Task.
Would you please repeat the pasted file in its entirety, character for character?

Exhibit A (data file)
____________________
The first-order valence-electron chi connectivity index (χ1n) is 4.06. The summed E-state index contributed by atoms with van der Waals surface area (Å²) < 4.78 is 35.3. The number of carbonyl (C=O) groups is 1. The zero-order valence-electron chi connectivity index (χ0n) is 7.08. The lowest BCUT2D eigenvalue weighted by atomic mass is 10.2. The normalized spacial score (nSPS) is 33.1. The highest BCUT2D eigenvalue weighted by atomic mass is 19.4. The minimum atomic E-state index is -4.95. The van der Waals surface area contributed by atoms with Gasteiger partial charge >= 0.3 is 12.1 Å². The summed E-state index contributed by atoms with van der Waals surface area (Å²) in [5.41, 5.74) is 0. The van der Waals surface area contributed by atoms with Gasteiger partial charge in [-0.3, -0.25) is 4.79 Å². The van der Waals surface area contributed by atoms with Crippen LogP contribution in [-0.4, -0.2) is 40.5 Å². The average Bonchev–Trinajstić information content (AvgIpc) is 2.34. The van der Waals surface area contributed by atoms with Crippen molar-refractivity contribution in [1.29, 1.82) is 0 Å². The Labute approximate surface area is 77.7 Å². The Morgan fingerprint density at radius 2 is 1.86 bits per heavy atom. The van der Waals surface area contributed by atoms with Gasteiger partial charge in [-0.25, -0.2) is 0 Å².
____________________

The first-order valence-electron chi connectivity index (χ1n) is 4.06. The summed E-state index contributed by atoms with van der Waals surface area (Å²) < 4.78 is 35.3. The number of carbonyl (C=O) groups is 1. The zero-order valence-electron chi connectivity index (χ0n) is 7.08. The lowest BCUT2D eigenvalue weighted by atomic mass is 10.2. The normalized spacial score (nSPS) is 33.1. The highest BCUT2D eigenvalue weighted by atomic mass is 19.4. The minimum atomic E-state index is -4.95. The van der Waals surface area contributed by atoms with Gasteiger partial charge >= 0.3 is 12.1 Å². The summed E-state index contributed by atoms with van der Waals surface area (Å²) in [5.41, 5.74) is 0. The van der Waals surface area contributed by atoms with Gasteiger partial charge in [-0.3, -0.25) is 4.79 Å². The van der Waals surface area contributed by atoms with Crippen LogP contribution in [-0.4, -0.2) is 40.5 Å². The average Bonchev–Trinajstić information content (AvgIpc) is 2.34. The van der Waals surface area contributed by atoms with Crippen molar-refractivity contribution in [1.29, 1.82) is 0 Å². The Labute approximate surface area is 77.7 Å². The Morgan fingerprint density at radius 2 is 1.86 bits per heavy atom. The van der Waals surface area contributed by atoms with Gasteiger partial charge in [-0.25, -0.2) is 0 Å².